- Saving and borrowing
- Short-term/Long-term interest rates
- Effects of interest rates
- Exchange rates
I’m so interested in interest rates! – said nobody ever
So assuming you know about interest rates and didn’t just spend the last two years playing games in class and chewing gum…
We know that people earn interest when making a deposit with a financial institution, and that financial institutions charge interest when you borrow money from them. Naisu.
People who lend money have spare money have a surplus while people who need more money have a deficit.
- Short-term interest rates tend to be for shorter terms like from 1-12 months
- Long-term interest rates tend to be quite long going up to 20 years!!
Interest rates are usually controlled and/or influenced by the Reverse Bank of Australia (the RBA).
- High interest rates encourage and incentivises saving in order to prevent an economy from expanding too quickly
- Low interest rates discourages saving in order to encourage consumer spending
- Fixed loan for the entire term
- Protection from unexpected rate increases (but also cannot take advantage from rate decreases)
- Predictable payments
- Early payout penalty if the loan is cleared before the expiration of the term
- Variable loan that moves up and down over the term
- If interest rates fall, repayments reduce (but if they rise, repayments increase)
- Maintaining the higher repayment means you can shorten the term of the loan
- Additional repayments don’t incur a penalty
- You might have to increase repayments if you can’t pay back within the agreed term
- Combination loan - fixed for an initial period (usually up to 10 years) then reverts to variable rate
- Split loan - Part of the loan is fixed and part of the loan is variable (usually more fixed than variable)
Rising interest rates encourage saving, while falling interest rates discourage saving.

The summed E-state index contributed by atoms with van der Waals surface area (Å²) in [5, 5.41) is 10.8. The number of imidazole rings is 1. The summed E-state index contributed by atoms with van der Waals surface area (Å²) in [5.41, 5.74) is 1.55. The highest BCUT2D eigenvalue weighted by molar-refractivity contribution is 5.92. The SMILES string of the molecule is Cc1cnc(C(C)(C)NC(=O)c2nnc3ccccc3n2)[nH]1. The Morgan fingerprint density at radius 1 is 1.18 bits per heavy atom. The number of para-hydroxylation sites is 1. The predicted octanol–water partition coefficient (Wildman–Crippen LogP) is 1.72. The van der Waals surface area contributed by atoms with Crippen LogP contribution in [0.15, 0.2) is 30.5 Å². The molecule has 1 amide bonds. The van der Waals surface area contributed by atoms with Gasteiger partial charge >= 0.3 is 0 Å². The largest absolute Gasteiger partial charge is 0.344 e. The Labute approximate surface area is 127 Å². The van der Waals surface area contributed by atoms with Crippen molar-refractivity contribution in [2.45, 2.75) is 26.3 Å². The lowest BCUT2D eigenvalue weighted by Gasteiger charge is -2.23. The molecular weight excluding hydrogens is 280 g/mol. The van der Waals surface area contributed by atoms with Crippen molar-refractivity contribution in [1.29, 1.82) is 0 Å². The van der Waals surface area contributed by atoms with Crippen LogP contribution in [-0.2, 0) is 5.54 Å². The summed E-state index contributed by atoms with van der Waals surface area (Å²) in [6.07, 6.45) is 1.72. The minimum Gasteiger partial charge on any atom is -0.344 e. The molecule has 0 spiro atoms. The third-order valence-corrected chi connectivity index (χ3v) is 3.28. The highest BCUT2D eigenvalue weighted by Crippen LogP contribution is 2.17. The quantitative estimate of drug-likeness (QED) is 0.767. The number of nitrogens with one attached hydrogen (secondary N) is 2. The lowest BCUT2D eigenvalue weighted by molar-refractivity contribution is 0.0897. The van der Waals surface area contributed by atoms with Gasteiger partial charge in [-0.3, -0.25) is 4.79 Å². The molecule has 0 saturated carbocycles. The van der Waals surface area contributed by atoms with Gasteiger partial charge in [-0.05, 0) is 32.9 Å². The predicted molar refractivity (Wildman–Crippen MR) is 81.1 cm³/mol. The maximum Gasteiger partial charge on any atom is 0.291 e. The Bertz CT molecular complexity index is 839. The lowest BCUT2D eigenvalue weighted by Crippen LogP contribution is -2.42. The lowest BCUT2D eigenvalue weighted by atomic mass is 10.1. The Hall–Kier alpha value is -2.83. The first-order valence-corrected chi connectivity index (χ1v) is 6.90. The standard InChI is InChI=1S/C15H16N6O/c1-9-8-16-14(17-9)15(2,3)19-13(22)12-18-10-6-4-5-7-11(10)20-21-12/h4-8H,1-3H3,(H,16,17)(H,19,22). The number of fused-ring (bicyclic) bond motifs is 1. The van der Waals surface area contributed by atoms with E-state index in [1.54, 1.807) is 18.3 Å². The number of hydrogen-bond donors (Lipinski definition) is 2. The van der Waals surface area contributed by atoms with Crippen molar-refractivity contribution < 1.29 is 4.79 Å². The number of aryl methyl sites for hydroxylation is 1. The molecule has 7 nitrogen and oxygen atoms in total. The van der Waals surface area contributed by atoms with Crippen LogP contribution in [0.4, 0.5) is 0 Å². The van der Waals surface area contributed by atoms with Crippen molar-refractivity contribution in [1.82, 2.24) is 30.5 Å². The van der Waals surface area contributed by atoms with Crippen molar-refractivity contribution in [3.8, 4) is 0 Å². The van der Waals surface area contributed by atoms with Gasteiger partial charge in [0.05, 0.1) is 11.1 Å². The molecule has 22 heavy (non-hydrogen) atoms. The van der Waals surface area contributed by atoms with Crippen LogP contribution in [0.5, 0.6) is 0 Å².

Variable interest rates can affect whether someone can pay their loan, and whether they’ll be inclined to take a new one. Sometimes, when people can’t pay back their loans, they have to default on it. Oops.
Define defaultThe inability to repay borrowed money.
So this basically means, that people have to choose between a safe, fixed interest rate that can end up being more expensive, or a riskier, variable interest rate that could put you in the red zone if interest rates go up.
People can choose, yknow. And that’s what we call a personal investment strategy. So, yea, go ahead and start showing off on r/wallstreetbets.
Calendar Year: A basket of goods and services valued at $100 in calendar year 2000, would in calendar year 2015 cost $150.6.
Inflation is the increase in the level of prices of goods and services. They typically rise (but can also fall - this is known as deflation.)
You can calculate the inflation rate using the inflation rate formula.
hopefully that appears right.
Anywayyyyyyyy…. it might also help to know that Australia’s inflation rate is at 2-3%. We measure inflation using the Consumer Price Index (CPI) (calculated by the ABS) which measures the percentage change in the price of a basket of goods and services consumed by households. It is representative of typical consumer spending.
Exchange rates are the rate at which one currency is exchanged for another. For example, when
A$1 = US$1.05 that means 1 Australian dollar is worth 105 US cents. Ha ha, the days when that was still true (this textbook is so old!)
Anyway, because exchange rates are floated, it means they fluctuate based on supply and demand. When one currency increases it value against another this is known as an appreciation, and the other way around is known as a depreciation.
- An appreciation will raise the price of Australian dollars in terms of foreign currencies
- Exports become more expensive (reducing international competitiveness, worser for exporting businesses)
- Imports become cheaper (this is better for consumers)
- A depreciation will lower the price of Australian dollars in terms of foreign currencies
- Exports become cheaper (increasing international competitiveness, better for exporting businesses)
- Imports become cheaper (this is worser for consumers)
imports > exportsthis creates a negative balance of trade that can lead to foreign debt.
exports > importsthen we have a positive balance of trade which can lead to surplus.
**The balance of trade is the difference between the value of a nation’s imports and the value of its exports.